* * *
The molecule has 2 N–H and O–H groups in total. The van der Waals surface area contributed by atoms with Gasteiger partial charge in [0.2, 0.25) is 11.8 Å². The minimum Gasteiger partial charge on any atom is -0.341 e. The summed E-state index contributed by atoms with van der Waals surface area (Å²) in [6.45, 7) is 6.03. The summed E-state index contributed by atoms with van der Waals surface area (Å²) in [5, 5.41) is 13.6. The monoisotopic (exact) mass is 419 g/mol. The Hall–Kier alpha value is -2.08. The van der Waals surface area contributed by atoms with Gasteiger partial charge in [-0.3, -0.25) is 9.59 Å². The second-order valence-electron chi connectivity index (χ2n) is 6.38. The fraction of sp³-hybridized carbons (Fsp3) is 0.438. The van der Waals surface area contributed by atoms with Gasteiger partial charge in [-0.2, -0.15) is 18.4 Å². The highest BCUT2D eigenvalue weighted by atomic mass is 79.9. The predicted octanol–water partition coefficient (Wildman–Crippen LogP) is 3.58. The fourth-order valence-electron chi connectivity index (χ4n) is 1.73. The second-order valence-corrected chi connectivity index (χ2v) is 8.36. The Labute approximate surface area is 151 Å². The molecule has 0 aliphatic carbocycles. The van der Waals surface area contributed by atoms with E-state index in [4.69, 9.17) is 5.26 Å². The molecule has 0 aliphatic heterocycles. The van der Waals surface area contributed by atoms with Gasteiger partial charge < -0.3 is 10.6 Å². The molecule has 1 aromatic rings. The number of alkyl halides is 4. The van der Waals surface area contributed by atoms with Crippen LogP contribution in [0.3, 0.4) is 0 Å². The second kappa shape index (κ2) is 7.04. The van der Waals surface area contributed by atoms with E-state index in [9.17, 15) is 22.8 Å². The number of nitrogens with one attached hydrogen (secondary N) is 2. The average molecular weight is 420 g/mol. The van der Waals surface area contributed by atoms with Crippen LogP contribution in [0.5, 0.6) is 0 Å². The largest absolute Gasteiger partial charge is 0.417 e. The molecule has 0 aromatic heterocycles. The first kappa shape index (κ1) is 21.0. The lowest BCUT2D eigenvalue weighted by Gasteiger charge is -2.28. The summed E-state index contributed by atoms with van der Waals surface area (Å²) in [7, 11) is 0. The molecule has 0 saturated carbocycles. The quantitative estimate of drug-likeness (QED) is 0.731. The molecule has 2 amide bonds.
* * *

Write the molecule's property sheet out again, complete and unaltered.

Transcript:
The molecule has 2 N–H and O–H groups in total. The van der Waals surface area contributed by atoms with Gasteiger partial charge in [0.2, 0.25) is 11.8 Å². The minimum Gasteiger partial charge on any atom is -0.341 e. The summed E-state index contributed by atoms with van der Waals surface area (Å²) in [6.45, 7) is 6.03. The summed E-state index contributed by atoms with van der Waals surface area (Å²) in [5, 5.41) is 13.6. The monoisotopic (exact) mass is 419 g/mol. The Hall–Kier alpha value is -2.08. The van der Waals surface area contributed by atoms with Gasteiger partial charge in [-0.3, -0.25) is 9.59 Å². The second-order valence-electron chi connectivity index (χ2n) is 6.38. The fraction of sp³-hybridized carbons (Fsp3) is 0.438. The van der Waals surface area contributed by atoms with Gasteiger partial charge in [-0.2, -0.15) is 18.4 Å². The highest BCUT2D eigenvalue weighted by atomic mass is 79.9. The predicted octanol–water partition coefficient (Wildman–Crippen LogP) is 3.58. The fourth-order valence-electron chi connectivity index (χ4n) is 1.73. The second-order valence-corrected chi connectivity index (χ2v) is 8.36. The Labute approximate surface area is 151 Å². The molecule has 0 aliphatic carbocycles. The van der Waals surface area contributed by atoms with E-state index in [4.69, 9.17) is 5.26 Å². The molecule has 0 aliphatic heterocycles. The van der Waals surface area contributed by atoms with Gasteiger partial charge < -0.3 is 10.6 Å². The molecule has 1 aromatic rings. The number of alkyl halides is 4. The van der Waals surface area contributed by atoms with Crippen LogP contribution in [0.3, 0.4) is 0 Å². The second kappa shape index (κ2) is 7.04. The van der Waals surface area contributed by atoms with E-state index in [9.17, 15) is 22.8 Å². The number of nitrogens with one attached hydrogen (secondary N) is 2. The average molecular weight is 420 g/mol. The van der Waals surface area contributed by atoms with Crippen LogP contribution in [0.5, 0.6) is 0 Å². The largest absolute Gasteiger partial charge is 0.417 e. The molecule has 0 aromatic heterocycles. The first kappa shape index (κ1) is 21.0. The lowest BCUT2D eigenvalue weighted by Gasteiger charge is -2.28. The summed E-state index contributed by atoms with van der Waals surface area (Å²) in [7, 11) is 0. The molecule has 0 saturated carbocycles. The quantitative estimate of drug-likeness (QED) is 0.731. The molecule has 2 amide bonds.